If there are people of color in the organization who resent my hire, I can easily dismiss them and rest assured that their feelings won't carry much weight. If resentment from employees of color does manage to come to my attention, I can find copious validation and other support from my white coworkers, who will reassure me that our colleagues of color are the ones who are biased. With race as a nonissue, I can focus on my work and productivity and be seen as a team player. This is yet another example of the concept of whiteness as property discussed earlier: whiteness has psychological advantages that translate into material returns.

As I move through my day, racism just isn't my problem. While I am aware that race has been used unfairly against people of color, I haven't been taught to see this problem as any responsibility of mine; as long as I personally haven't done anything I am aware of, racism is a nonissue. This freedom from responsibility gives me a level of racial relaxation and emotional and intellectual space that people of color are not afforded as they move through their day. They don't lack these benefits just because they are members of a numerical minority and I am not (white men are a numerical minority). People of color lack these benefits because they are racialized within a culture of white supremacy—a culture in which they are seen as inferior, if they are seen at all.

Raised in a culture of white supremacy, I exude a deeply internalized assumption of racial superiority. Having to navigate white people's internalized assumption of racial superiority is a great psychic drain for people of color, but I have no need to concern myself with that.


I am free to move in virtually any space seen as normal, neutral, or valuable. While I might worry about my class status in some settings, for example, when attending a “high-society” event such as a museum opening or an art auction, I will not have to worry about my race. In fact, my race will work in my favor in these settings, granting me the initial benefit of the doubt that I belong there.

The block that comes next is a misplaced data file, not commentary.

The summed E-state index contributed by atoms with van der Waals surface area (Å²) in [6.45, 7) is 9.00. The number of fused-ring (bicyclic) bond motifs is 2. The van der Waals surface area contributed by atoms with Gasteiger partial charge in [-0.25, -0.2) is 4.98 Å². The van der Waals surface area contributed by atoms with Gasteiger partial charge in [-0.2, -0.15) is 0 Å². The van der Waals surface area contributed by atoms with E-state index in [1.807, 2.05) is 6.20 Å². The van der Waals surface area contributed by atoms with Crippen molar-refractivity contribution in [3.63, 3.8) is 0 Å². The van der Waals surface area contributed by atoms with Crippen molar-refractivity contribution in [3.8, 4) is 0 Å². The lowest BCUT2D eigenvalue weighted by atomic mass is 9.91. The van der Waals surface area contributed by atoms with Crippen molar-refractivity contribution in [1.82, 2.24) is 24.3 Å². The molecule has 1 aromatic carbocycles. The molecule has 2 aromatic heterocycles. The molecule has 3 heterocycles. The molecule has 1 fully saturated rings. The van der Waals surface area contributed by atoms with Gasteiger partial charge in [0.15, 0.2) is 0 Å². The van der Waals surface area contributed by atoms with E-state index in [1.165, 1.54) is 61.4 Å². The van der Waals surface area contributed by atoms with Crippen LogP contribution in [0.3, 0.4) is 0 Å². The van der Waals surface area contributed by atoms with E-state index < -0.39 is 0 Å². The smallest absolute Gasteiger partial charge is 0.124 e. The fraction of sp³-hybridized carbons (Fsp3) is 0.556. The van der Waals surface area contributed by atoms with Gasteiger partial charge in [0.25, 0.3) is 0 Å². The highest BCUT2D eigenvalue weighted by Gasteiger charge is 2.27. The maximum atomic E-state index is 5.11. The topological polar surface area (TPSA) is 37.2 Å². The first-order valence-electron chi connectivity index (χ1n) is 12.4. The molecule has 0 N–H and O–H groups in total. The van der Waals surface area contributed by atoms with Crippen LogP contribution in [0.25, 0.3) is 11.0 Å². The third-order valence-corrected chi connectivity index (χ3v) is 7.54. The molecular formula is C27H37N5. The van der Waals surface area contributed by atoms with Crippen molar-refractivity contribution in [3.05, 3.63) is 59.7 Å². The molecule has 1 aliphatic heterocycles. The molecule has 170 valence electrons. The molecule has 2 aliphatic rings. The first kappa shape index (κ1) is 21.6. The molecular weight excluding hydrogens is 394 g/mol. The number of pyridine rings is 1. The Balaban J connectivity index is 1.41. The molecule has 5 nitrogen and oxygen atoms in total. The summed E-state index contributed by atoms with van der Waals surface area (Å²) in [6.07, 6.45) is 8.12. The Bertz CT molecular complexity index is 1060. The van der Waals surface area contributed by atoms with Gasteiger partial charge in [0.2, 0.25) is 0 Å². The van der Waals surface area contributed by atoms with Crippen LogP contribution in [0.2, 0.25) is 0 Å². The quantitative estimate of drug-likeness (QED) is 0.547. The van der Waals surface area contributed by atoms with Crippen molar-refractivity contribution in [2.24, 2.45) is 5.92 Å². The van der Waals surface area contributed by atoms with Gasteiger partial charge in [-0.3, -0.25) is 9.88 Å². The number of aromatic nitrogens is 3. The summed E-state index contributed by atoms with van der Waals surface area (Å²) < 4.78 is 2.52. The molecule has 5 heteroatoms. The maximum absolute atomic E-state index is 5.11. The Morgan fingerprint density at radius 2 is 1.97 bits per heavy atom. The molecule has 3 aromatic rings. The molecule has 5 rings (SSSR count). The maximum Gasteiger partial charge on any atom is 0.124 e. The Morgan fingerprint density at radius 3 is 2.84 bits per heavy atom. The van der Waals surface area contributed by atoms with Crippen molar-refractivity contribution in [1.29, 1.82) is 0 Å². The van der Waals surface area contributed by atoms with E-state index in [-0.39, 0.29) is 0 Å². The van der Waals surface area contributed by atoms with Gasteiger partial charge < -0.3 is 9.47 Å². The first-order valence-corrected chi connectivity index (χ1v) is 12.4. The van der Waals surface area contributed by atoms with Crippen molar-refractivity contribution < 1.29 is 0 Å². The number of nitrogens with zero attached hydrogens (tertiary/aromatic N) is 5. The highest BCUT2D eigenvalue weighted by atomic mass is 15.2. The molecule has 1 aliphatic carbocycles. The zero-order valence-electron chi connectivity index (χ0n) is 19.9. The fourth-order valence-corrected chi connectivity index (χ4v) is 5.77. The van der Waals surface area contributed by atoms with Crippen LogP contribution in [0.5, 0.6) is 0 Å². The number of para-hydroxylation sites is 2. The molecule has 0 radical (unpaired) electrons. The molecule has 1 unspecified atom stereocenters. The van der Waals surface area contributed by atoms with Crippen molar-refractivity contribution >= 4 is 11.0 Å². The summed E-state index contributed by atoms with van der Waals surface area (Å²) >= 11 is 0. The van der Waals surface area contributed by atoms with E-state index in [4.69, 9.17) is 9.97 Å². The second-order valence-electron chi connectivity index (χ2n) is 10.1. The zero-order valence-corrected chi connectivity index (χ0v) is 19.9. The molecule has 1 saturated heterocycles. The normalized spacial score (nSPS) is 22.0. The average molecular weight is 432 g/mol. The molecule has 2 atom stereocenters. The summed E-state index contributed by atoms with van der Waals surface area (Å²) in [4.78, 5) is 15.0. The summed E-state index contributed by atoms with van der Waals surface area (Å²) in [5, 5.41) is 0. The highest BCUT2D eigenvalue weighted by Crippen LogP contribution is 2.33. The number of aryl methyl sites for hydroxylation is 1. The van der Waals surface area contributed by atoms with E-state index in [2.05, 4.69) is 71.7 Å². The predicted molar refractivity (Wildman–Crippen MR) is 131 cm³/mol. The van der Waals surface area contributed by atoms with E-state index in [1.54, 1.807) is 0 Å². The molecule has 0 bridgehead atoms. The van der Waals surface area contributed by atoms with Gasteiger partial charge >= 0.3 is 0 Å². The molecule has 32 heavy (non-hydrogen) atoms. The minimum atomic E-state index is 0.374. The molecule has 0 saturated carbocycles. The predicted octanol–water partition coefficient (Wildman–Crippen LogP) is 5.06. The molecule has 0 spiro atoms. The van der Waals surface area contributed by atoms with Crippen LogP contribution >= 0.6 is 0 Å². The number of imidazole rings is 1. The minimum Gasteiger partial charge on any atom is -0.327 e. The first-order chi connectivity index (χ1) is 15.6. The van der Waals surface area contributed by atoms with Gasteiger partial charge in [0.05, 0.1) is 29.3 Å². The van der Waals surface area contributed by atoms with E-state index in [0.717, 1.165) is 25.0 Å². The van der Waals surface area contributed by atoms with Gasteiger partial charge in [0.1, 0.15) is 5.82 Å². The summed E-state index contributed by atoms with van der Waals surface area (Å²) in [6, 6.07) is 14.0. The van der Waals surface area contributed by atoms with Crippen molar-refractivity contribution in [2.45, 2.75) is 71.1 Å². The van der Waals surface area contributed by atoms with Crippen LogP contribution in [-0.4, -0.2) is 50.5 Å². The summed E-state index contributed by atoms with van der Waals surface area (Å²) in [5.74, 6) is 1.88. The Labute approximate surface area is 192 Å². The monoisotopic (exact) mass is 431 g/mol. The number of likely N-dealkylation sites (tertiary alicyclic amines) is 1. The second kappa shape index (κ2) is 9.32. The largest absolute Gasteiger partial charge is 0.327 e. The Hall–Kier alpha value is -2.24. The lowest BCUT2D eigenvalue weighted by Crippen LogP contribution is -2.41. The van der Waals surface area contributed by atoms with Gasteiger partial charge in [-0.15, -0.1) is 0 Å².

I also will certainly not be the only white person there, unless the event is specifically organized by, or celebrating, people of color.

In the early years of my career as a workplace diversity trainer, I co-led the workshops with Deborah, an African American woman. After a particularly grueling travel schedule, I proposed that we get away for a relaxing weekend and suggested Lake Coeur d'Alene in Idaho. Deborah laughed at the suggestion and let me know that visiting northern Idaho did not sound like a relaxing weekend for her. Besides being a very small town, Lake Coeur d'Alene is near Hayden Lake, where the Aryan Nation was building a compound.
Although not all people
who live in the area are avowed white nationalists, the knowledge that some people might be part of this openly racist group was terrifying for Deborah. Even if there were no organized white nationalist encampments in the area, Deborah did not want to be isolated in a virtually all-white environment and have to interact with white people who may have never met a black person before. Yet as a white person, I did not have to consider any of this; all places I perceive as beautiful are open to me racially, and my expectation is that I will have a pleasant and relaxing experience there.